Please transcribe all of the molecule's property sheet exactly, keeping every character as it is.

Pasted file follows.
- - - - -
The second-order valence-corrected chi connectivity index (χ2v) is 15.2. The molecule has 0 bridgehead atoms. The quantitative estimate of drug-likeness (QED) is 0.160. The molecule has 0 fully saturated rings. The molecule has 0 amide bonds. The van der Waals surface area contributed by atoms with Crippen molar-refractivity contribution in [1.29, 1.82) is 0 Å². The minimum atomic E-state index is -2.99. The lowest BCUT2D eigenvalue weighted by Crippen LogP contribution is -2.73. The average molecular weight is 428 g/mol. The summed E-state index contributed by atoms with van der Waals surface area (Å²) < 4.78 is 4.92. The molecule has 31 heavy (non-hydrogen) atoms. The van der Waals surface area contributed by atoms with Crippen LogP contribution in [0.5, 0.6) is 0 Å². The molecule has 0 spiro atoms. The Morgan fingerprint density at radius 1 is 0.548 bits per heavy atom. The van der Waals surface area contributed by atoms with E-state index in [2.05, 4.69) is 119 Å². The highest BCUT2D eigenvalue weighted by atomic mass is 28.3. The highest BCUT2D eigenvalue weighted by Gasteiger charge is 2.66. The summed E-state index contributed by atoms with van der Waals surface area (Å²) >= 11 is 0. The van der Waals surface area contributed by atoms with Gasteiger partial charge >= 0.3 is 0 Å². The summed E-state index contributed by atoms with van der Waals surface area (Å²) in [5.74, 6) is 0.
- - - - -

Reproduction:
The second-order valence-corrected chi connectivity index (χ2v) is 15.2. The molecule has 0 bridgehead atoms. The quantitative estimate of drug-likeness (QED) is 0.160. The molecule has 0 fully saturated rings. The molecule has 0 amide bonds. The van der Waals surface area contributed by atoms with Crippen molar-refractivity contribution in [1.29, 1.82) is 0 Å². The minimum atomic E-state index is -2.99. The lowest BCUT2D eigenvalue weighted by Crippen LogP contribution is -2.73. The average molecular weight is 428 g/mol. The summed E-state index contributed by atoms with van der Waals surface area (Å²) < 4.78 is 4.92. The molecule has 31 heavy (non-hydrogen) atoms. The van der Waals surface area contributed by atoms with Crippen LogP contribution in [0.5, 0.6) is 0 Å². The molecule has 0 spiro atoms. The Morgan fingerprint density at radius 1 is 0.548 bits per heavy atom. The van der Waals surface area contributed by atoms with E-state index in [2.05, 4.69) is 119 Å². The highest BCUT2D eigenvalue weighted by atomic mass is 28.3. The highest BCUT2D eigenvalue weighted by Gasteiger charge is 2.66. The summed E-state index contributed by atoms with van der Waals surface area (Å²) >= 11 is 0. The van der Waals surface area contributed by atoms with Gasteiger partial charge >= 0.3 is 0 Å². The summed E-state index contributed by atoms with van der Waals surface area (Å²) in [5.74, 6) is 0.